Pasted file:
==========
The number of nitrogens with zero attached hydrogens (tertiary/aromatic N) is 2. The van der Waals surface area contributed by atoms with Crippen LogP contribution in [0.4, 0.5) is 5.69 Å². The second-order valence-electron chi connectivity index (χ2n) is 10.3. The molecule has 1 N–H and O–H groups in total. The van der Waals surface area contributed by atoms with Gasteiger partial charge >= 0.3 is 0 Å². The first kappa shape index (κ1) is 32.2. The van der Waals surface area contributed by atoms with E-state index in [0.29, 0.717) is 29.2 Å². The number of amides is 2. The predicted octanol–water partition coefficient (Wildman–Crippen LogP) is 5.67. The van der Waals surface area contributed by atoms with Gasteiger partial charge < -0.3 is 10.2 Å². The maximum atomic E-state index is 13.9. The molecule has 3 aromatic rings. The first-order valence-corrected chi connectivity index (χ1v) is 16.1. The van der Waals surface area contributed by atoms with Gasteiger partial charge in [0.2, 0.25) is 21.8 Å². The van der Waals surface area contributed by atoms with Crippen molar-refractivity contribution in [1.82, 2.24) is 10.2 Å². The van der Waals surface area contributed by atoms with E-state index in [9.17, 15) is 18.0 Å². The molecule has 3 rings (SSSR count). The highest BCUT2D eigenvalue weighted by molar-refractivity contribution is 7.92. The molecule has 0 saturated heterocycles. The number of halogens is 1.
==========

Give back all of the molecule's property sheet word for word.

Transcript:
The number of nitrogens with zero attached hydrogens (tertiary/aromatic N) is 2. The van der Waals surface area contributed by atoms with Crippen LogP contribution in [0.4, 0.5) is 5.69 Å². The second-order valence-electron chi connectivity index (χ2n) is 10.3. The molecule has 1 N–H and O–H groups in total. The van der Waals surface area contributed by atoms with Gasteiger partial charge >= 0.3 is 0 Å². The first kappa shape index (κ1) is 32.2. The van der Waals surface area contributed by atoms with E-state index in [0.29, 0.717) is 29.2 Å². The number of amides is 2. The predicted octanol–water partition coefficient (Wildman–Crippen LogP) is 5.67. The van der Waals surface area contributed by atoms with Gasteiger partial charge < -0.3 is 10.2 Å². The maximum atomic E-state index is 13.9. The molecule has 3 aromatic rings. The first-order valence-corrected chi connectivity index (χ1v) is 16.1. The van der Waals surface area contributed by atoms with Gasteiger partial charge in [0.2, 0.25) is 21.8 Å². The van der Waals surface area contributed by atoms with Crippen molar-refractivity contribution in [1.82, 2.24) is 10.2 Å². The van der Waals surface area contributed by atoms with E-state index in [9.17, 15) is 18.0 Å². The molecule has 3 rings (SSSR count). The highest BCUT2D eigenvalue weighted by molar-refractivity contribution is 7.92. The molecule has 0 saturated heterocycles. The number of halogens is 1.